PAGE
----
Eczema is a chronic skin condition. It is not contagious. It causes dry itchy and flaky skin. It results in intense itching of the affected parts of the skin. Although eczema affects all ages, it usually appears in early childhood. Hence it is commonly found to affect babies, between the age group of 2 months to 6 months and toddlers.
It is extremely important to consult the health care professional before starting any new treatment regimen. Children usually grow out of this skin condition and no special treatment is needed. In some cases, eczema lasts well into adulthood and becomes a chronic skin condition.There is no permanent cure for eczema, but through proper treatment, eczema can be controlled.
Treatment can be classified into three main categories.
- Preventive Treatment
The irritants that flare up the eczema or worsen the existing symptoms of eczema must be identified and avoided. Other allergens that are notorious to bring an attack of eczema are food products such as egg, soy, wheat, gluten, milk and milk products, as well as sea food such as shellfish and crab.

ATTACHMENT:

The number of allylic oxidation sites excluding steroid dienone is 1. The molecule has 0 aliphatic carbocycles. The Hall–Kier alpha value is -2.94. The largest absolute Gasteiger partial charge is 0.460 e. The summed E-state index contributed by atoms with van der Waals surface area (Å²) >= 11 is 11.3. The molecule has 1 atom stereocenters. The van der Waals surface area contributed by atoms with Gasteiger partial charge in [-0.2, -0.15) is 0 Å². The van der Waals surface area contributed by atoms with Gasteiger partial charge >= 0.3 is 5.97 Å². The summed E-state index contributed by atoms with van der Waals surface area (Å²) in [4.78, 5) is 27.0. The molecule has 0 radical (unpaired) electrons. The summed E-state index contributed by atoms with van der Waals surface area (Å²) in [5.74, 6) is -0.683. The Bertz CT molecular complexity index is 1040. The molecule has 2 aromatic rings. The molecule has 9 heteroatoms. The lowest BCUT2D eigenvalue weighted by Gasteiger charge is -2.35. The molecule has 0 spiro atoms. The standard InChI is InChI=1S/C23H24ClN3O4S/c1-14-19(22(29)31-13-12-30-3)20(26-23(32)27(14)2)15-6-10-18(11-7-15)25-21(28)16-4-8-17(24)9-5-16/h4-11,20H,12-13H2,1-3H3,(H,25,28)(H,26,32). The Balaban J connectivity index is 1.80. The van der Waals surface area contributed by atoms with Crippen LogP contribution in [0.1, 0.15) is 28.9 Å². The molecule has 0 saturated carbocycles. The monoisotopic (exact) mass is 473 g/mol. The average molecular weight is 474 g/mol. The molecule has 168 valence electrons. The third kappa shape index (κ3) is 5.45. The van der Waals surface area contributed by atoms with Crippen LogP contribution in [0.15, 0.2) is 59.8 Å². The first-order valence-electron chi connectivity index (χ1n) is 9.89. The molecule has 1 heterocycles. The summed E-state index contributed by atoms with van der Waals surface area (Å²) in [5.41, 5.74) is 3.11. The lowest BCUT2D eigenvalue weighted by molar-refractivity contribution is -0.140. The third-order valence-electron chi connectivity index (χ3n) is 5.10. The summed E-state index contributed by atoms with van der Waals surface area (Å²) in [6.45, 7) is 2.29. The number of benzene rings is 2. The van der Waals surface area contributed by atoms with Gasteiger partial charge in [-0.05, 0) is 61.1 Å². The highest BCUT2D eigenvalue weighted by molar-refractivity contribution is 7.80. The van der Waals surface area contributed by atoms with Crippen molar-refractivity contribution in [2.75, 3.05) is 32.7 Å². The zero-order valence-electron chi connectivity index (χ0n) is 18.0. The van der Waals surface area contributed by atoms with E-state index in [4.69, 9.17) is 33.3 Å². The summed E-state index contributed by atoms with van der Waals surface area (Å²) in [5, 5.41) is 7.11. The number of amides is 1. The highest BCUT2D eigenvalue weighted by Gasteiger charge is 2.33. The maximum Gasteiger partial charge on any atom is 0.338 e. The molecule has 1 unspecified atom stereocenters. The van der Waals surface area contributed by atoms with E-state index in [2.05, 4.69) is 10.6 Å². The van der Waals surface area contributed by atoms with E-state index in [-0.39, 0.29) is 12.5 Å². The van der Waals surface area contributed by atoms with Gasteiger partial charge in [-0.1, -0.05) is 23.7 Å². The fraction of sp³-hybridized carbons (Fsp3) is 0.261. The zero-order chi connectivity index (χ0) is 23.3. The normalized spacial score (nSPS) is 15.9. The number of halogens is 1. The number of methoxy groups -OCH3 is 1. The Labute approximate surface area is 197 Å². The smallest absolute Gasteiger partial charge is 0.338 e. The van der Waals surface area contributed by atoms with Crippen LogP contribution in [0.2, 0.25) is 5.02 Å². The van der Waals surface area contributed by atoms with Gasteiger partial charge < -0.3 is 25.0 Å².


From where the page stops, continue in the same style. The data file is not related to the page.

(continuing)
- Symptomatic treatment
The symptoms of eczema include dry skin, patchy redness and intense itchiness. Moisturizers are used to relieve the dryness of cream. Eczema, especially in children and babies causes considerable anxiety to the parents and the primary care givers who may then resort to a range of topical creams and applications that are readily available in supermarkets these days. However, it is necessary to consult the health care professional before starting any new treatment regimen as the chemicals in the creams may irritate the skin and flare up an attack of eczema. The doctor may prescribe topical applications to treat the itchiness of skin.
- Treating secondary infections and associated symptoms
In many people suffering from eczema, the constant skin irritation and the itchiness lead to constant scratching. As a result of this the skin lesions may get infected by bacteria and viruses. Impetigo is a bacterial infection that can appear on the top of the lesions. In these cases the health care professional may resort to the use of antibiotics. Some people also suffer from other conditions such as asthma and hay fever along with eczema. So the health care professional often prescribes medicines that control the associated allergies.